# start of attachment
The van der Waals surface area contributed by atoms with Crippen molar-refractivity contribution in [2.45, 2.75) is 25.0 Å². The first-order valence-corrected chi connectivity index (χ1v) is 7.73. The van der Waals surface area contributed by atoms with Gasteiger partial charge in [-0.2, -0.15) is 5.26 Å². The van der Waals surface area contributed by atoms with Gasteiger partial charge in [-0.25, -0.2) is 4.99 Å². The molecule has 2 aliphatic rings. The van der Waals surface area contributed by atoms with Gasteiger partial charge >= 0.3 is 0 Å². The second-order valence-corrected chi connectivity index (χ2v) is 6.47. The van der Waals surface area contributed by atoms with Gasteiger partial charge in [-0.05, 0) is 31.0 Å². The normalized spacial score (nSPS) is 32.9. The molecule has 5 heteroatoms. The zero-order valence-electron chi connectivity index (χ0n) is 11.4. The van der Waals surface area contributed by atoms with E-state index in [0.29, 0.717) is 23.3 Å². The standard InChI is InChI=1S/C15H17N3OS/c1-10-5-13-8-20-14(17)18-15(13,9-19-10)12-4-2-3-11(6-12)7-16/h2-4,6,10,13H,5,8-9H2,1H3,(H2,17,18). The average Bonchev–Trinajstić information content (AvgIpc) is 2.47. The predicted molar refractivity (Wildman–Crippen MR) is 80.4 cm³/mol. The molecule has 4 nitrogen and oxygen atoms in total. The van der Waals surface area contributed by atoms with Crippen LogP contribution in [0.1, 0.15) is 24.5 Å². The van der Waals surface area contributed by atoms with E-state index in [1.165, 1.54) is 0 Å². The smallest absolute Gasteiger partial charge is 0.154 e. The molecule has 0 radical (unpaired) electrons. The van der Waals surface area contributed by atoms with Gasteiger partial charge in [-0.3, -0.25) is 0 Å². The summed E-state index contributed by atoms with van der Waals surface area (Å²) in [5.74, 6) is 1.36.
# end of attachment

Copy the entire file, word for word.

The van der Waals surface area contributed by atoms with Crippen molar-refractivity contribution in [2.45, 2.75) is 25.0 Å². The first-order valence-corrected chi connectivity index (χ1v) is 7.73. The van der Waals surface area contributed by atoms with Gasteiger partial charge in [-0.2, -0.15) is 5.26 Å². The van der Waals surface area contributed by atoms with Gasteiger partial charge in [-0.25, -0.2) is 4.99 Å². The molecule has 2 aliphatic rings. The van der Waals surface area contributed by atoms with Gasteiger partial charge >= 0.3 is 0 Å². The second-order valence-corrected chi connectivity index (χ2v) is 6.47. The van der Waals surface area contributed by atoms with Gasteiger partial charge in [-0.05, 0) is 31.0 Å². The normalized spacial score (nSPS) is 32.9. The molecule has 5 heteroatoms. The zero-order valence-electron chi connectivity index (χ0n) is 11.4. The van der Waals surface area contributed by atoms with E-state index in [0.29, 0.717) is 23.3 Å². The standard InChI is InChI=1S/C15H17N3OS/c1-10-5-13-8-20-14(17)18-15(13,9-19-10)12-4-2-3-11(6-12)7-16/h2-4,6,10,13H,5,8-9H2,1H3,(H2,17,18). The average Bonchev–Trinajstić information content (AvgIpc) is 2.47. The predicted molar refractivity (Wildman–Crippen MR) is 80.4 cm³/mol. The molecule has 4 nitrogen and oxygen atoms in total. The van der Waals surface area contributed by atoms with Crippen LogP contribution in [0.1, 0.15) is 24.5 Å². The van der Waals surface area contributed by atoms with E-state index in [1.165, 1.54) is 0 Å². The smallest absolute Gasteiger partial charge is 0.154 e. The molecule has 0 radical (unpaired) electrons. The van der Waals surface area contributed by atoms with Gasteiger partial charge in [-0.3, -0.25) is 0 Å². The summed E-state index contributed by atoms with van der Waals surface area (Å²) in [5.74, 6) is 1.36.